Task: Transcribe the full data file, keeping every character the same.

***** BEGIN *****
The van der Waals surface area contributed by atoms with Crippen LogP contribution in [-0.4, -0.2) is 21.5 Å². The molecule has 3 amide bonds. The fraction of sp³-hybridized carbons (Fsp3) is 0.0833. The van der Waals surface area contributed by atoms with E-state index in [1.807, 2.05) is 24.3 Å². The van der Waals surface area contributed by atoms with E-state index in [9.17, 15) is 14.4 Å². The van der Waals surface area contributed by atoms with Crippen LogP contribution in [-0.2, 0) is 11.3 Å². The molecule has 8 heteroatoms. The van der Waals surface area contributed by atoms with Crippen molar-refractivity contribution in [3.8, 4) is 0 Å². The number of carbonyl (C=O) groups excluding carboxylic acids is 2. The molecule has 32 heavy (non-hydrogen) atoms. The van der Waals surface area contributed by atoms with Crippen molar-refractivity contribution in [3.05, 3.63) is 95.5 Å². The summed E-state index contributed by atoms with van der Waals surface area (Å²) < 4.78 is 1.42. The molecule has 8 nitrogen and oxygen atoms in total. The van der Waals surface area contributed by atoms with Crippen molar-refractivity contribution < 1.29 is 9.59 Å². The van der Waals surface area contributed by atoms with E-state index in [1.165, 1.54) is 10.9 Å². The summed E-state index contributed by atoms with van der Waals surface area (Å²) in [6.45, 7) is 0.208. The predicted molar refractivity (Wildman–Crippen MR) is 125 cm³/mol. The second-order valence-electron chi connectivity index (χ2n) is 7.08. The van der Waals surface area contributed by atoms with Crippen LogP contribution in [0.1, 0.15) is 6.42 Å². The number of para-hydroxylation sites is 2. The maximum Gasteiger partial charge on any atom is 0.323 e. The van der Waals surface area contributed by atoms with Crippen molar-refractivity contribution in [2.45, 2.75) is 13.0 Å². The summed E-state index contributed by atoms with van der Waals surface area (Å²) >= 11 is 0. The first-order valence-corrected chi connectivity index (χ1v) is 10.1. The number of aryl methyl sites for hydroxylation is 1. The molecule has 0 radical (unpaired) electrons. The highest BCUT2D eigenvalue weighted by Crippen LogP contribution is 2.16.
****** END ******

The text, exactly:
The van der Waals surface area contributed by atoms with Crippen LogP contribution in [-0.4, -0.2) is 21.5 Å². The molecule has 3 amide bonds. The fraction of sp³-hybridized carbons (Fsp3) is 0.0833. The van der Waals surface area contributed by atoms with E-state index in [1.807, 2.05) is 24.3 Å². The van der Waals surface area contributed by atoms with E-state index in [9.17, 15) is 14.4 Å². The van der Waals surface area contributed by atoms with Crippen LogP contribution in [-0.2, 0) is 11.3 Å². The molecule has 8 heteroatoms. The van der Waals surface area contributed by atoms with Crippen molar-refractivity contribution in [3.8, 4) is 0 Å². The number of carbonyl (C=O) groups excluding carboxylic acids is 2. The molecule has 32 heavy (non-hydrogen) atoms. The van der Waals surface area contributed by atoms with Crippen molar-refractivity contribution in [3.05, 3.63) is 95.5 Å². The summed E-state index contributed by atoms with van der Waals surface area (Å²) < 4.78 is 1.42. The molecule has 8 nitrogen and oxygen atoms in total. The van der Waals surface area contributed by atoms with Crippen molar-refractivity contribution < 1.29 is 9.59 Å². The van der Waals surface area contributed by atoms with E-state index in [1.165, 1.54) is 10.9 Å². The summed E-state index contributed by atoms with van der Waals surface area (Å²) in [6.45, 7) is 0.208. The predicted molar refractivity (Wildman–Crippen MR) is 125 cm³/mol. The second-order valence-electron chi connectivity index (χ2n) is 7.08. The van der Waals surface area contributed by atoms with Crippen LogP contribution in [0.1, 0.15) is 6.42 Å². The number of para-hydroxylation sites is 2. The maximum Gasteiger partial charge on any atom is 0.323 e. The van der Waals surface area contributed by atoms with Crippen molar-refractivity contribution in [2.45, 2.75) is 13.0 Å². The summed E-state index contributed by atoms with van der Waals surface area (Å²) >= 11 is 0. The first-order valence-corrected chi connectivity index (χ1v) is 10.1. The number of aryl methyl sites for hydroxylation is 1. The molecule has 0 radical (unpaired) electrons. The highest BCUT2D eigenvalue weighted by Crippen LogP contribution is 2.16.